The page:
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UNESCO calls for affirmative action
to bridge gender gap in sciences 

NAIROBI (Xinhua) -- Governments should adopt new policy and legislative incentives in a bid to address a glaring gender disparity in scientific disciplines, said a senior UN Educational Scientific and Cultural Organization (UNESCO) official on Monday.

Therese Ndong-Jatta, the Regional Director at the UNESCO Regional Office for Eastern Africa, said that countries must address gender gap in science and technology as a matter of urgency in order to realize sustainable peace and development.

“Science related fields will continue to play a crucial role for sustainable development and we simply cannot afford to leave behind the full potential for creation and innovation women can bring,” Ndong-Jatta said during an event to mark the 2018 International Day of Women and Girls in Sciences held in Nairobi.

The theme of this year’s International Day for women and girls in sciences sought to challenge governments to adopt radical measures aimed at tackling gender disparity in the uptake of the critical discipline.

Ndong-Jatta decried poor representation of the female gender in the scientific field saying it could undermine the attainment of UN 2030 goals in many countries.

“The under-representation of women in science, technology, engineering and mathematics (STEM) translates into loss of critical mass of talent, thoughts and ideas which hinders countries from achieving their maximum development potential,” said Ndong-Jatta.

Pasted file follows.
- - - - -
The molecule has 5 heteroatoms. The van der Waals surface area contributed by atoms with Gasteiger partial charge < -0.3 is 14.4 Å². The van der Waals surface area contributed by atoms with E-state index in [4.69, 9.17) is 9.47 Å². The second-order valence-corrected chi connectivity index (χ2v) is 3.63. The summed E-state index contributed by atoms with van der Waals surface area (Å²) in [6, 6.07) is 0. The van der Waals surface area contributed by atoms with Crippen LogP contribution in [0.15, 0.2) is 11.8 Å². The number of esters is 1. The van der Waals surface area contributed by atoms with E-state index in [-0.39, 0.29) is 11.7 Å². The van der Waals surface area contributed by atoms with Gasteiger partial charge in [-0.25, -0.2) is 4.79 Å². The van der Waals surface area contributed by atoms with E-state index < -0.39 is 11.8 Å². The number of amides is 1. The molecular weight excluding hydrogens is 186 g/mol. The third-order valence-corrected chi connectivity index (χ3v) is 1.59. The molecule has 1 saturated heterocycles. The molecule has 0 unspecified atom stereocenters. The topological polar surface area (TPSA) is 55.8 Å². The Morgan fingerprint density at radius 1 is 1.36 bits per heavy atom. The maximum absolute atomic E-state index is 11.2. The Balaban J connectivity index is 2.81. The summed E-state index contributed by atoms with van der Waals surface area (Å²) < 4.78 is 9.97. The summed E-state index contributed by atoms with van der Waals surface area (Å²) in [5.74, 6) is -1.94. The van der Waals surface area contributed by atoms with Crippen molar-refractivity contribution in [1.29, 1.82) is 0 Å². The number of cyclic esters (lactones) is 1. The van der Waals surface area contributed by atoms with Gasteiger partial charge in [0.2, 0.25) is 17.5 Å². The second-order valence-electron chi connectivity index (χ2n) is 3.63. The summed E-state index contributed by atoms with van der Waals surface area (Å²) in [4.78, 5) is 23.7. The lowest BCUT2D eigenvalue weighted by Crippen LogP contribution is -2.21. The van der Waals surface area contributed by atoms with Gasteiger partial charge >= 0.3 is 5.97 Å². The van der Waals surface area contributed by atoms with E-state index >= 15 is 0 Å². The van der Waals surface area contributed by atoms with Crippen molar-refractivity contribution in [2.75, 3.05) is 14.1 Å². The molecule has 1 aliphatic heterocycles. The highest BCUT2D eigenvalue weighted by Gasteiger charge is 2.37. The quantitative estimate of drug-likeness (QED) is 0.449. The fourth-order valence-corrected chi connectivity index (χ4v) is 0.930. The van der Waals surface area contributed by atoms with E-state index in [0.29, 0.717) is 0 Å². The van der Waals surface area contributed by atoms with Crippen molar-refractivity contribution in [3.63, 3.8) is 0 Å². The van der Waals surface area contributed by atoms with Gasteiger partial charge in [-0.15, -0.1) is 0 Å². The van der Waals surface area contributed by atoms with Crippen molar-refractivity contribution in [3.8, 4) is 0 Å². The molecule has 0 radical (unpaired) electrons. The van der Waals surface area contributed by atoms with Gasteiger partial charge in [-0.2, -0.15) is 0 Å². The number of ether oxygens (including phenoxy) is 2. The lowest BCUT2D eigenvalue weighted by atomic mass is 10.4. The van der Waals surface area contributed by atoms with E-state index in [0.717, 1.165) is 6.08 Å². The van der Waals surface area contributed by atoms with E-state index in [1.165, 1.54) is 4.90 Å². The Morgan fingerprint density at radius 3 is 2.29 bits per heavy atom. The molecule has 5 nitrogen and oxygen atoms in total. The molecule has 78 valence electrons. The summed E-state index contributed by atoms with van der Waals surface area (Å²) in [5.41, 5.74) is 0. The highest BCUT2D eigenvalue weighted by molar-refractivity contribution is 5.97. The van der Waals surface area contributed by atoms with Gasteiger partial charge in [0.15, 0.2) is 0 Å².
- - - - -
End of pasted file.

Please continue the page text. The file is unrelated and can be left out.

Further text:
She decried cultural myths, archaic policies and under-funding that is to blame for dismal female enrollment in scientific disciplines in the institutions of higher learning.

“Promoting the participation of women and girls in sciences means changing mindsets, fighting gender stereotypes and investing in mentorship programs,” Ndong-Jatta remarked.

Senior UN officials, policymakers, academia and campaigners attended the Nairobi forum to mark the International Day for Women and Girls in Sciences.

The Director General of the United Nations Offices in Nairobi (UNON), Sahle Work Zewde said that greater participation of the female gender in the scientific discipline is key to address poverty, disease, hunger and conflicts affecting low income countries.

“There is need to open doors for women and girls to advance their career in science and technology. Policy changes and political goodwill will help address gender gaps in sciences,” Work-Zewde said.

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